Long before Michigan was molding steel into cars, its fortunes were shaped by the glittering possibilities of a different metal: copper.
In the late 19th century, Michigan was the largest copper producer in the world. Over the course of the copper-rush heyday (1843-1967), more than 300 companies harvested ore from the shiny metallic veins that meander beneath the ground of the Upper Peninsula.
The glory days of U.P. copper (and later) iron mining created a bustling society that lingers today, mostly as ghostly ruins and preserved historic sites.
Tucked between the lakeshore and hardwood forests, some of the old boomtowns still stand, offering travelers in search of an autumn escape the opportunity to see the past as it’s reflected in quaint homes and churches, overgrown cemeteries, and the occasional historical museum.
Finding some mining towns can require an almost archeological eye; their crumbling foundations are scattered among encroaching trees and scrub. But that doesn’t mean they’re not worth a visit; it just requires grabbing a guidebook and getting out of the car.
“Some of [the sites] are more photogenic than others,” says Lawrence Molloy, author of A Guide to Michigan’s Historic Keweenaw Copper District. “It’s neat to go to some of these sites and sit and just think. What was it like to be here? Could I live the life that they lived? Most of them were without electricity or the telegraph, though the telegraph came in eventually. There is a mystique about them.”
Other spots are overtly opulent, a grand reflection of copper’s commercial value. There’s the Laurium Manor Inn B&B, which was built for Thomas H. Hoatson, owner of the Calumet & Arizona Mining Co. The 45-room estate features silver-leaf ceilings, a triple grand staircase of hand-carved oak, and a 1,300-square-foot dining room. Built in 1908, when miners’ wages were 25 cents an hour, the house cost $50,000. Furnishings ran another $35,000.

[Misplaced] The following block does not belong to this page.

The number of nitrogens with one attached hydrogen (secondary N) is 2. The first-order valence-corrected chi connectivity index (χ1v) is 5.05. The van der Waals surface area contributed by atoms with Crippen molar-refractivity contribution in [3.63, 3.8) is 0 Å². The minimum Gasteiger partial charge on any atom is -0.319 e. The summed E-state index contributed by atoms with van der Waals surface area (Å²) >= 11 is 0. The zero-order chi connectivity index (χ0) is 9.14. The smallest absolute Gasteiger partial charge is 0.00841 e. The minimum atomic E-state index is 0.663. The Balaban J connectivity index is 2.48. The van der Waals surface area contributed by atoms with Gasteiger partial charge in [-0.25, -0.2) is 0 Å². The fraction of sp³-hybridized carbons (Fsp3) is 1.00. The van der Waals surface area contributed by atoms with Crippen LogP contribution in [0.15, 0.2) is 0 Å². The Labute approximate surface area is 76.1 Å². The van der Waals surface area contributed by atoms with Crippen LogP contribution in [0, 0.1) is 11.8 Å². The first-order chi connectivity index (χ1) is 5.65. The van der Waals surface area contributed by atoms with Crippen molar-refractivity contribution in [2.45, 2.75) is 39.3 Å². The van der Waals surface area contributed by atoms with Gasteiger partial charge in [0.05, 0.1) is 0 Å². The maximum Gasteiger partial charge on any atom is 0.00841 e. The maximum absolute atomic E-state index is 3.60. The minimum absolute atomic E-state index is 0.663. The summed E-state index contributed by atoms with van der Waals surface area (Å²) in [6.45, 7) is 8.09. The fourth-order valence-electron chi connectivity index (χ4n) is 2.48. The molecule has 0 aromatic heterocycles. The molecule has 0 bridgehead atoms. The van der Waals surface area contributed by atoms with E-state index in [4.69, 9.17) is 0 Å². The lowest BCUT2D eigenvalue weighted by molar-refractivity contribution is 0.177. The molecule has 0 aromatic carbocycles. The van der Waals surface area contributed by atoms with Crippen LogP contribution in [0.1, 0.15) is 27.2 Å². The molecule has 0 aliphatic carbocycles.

Among the wildflowers and towering trees, one can almost hear the echo of voices of people from another time. White City, for example, was once a premier summer resort; its early 1900s attractions included a roller coaster, merry-go-round, tourist cottages, dance pavilion, bandstand, and 75-foot steamer dock.
The region, which attracted immigrants from 32 countries, had Greek candy shops, Syrian fruit stores, and Chinese laundries. And the library stocked newspapers in an array of languages; many ethnic groups had their own printing presses.
Today, in a tiny Eagle Harbor cemetery, one inscription on the tombstone of an Irish immigrant offers a poignant reason to tour the vestiges of the U.P. boom era. It reads: “Remember me as you pass by, as you are now, so once was I.”
In that spirit, here are a few U.P. ghost towns that are especially worth a drive across Big Mac.
Pass Delaware on Highway 41 and head just about to Copper Harbor at the tip of the Keweenaw Peninsula, and you’ll find Mandan, which today is little more than a handful of crumbling houses in the middle of the woods, but once was home to about 300 people. Watch for the sign along the highway that marks the dirt road that runs to this true ghost town. Mandan was the site of one of the last copper mines to open, one of just a few that operated north of Delaware. Once, about 20 homes lined its main street. About four of those workers’ residences still stand. Also visible is one of the two large log cabins that housed management, and, on a small hill, there’s the foundation of a former school. Railroad buffs might spot the tracks of the old Keweenaw Central Railroad, which ran to Copper Harbor, though Molloy says the rails and ties are nearly gone. As a sign of changing times, present-day ATV and snowmobile paths run along the route of the former trains.